Fossils at Park View School

A while ago I found a website that explores fossils in the architecture of Washington, D.C. by Christopher Barr. The site is organized by geological periods and shows examples of fossils that are in stone used in local buildings. I was immediate drawn to the sections on Sacred Heart Church and the Unification Church on 16th Street.

But as I reviewed the site, I suspected that we would also have fossils in the limestone used at the Park View School — and after inspecting the school, my hunch was right. As near as I can tell, the limestone appears to be Indiana Limestone from the Mississippian period. Below are photos of some of the fossils I found at the school.

(An area of trace fossils or, more technically, “ichnofossils”. These are located on the north side of the entry doors on Warder Street.)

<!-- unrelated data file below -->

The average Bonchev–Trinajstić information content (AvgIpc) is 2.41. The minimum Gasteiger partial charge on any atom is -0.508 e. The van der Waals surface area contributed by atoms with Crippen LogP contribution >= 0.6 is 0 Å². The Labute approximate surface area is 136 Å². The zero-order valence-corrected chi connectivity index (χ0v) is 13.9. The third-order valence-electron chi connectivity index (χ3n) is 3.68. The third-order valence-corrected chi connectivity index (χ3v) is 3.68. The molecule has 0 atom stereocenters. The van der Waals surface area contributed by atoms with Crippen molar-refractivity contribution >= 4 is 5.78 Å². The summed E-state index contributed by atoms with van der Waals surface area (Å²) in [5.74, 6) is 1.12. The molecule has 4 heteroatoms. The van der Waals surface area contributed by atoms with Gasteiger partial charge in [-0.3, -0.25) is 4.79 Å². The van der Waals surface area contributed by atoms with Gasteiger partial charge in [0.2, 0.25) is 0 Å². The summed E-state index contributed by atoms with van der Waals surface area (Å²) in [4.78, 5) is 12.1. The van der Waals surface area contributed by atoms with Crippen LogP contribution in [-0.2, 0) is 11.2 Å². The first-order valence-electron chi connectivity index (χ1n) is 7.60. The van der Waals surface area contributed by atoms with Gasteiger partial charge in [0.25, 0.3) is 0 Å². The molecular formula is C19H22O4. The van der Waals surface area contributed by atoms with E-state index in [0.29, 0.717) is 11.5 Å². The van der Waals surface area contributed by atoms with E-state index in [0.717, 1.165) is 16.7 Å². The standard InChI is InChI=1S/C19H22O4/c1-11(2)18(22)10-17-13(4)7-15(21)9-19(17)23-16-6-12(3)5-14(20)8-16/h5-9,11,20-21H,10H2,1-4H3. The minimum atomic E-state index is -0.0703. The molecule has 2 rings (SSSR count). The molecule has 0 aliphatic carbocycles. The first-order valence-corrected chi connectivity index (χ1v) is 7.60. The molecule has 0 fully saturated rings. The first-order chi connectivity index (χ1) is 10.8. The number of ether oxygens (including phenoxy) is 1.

(The structures that resemble netting are typically fenestrate bryozoans.)

Explore posts in the same categories: Architecture, Historic Landmarks, Schools, Science

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3 Comments on “Fossils at Park View School”

  1. bwrod Says:

    Christopher Barr’s work has fascinated me for a long time – great catch on the Park View School

  2. Diane Says:

    How cool. It would be great if the school could incorporate your finds into its science classes.

  3. Daniel N. Says:

    Kent this is so cool.


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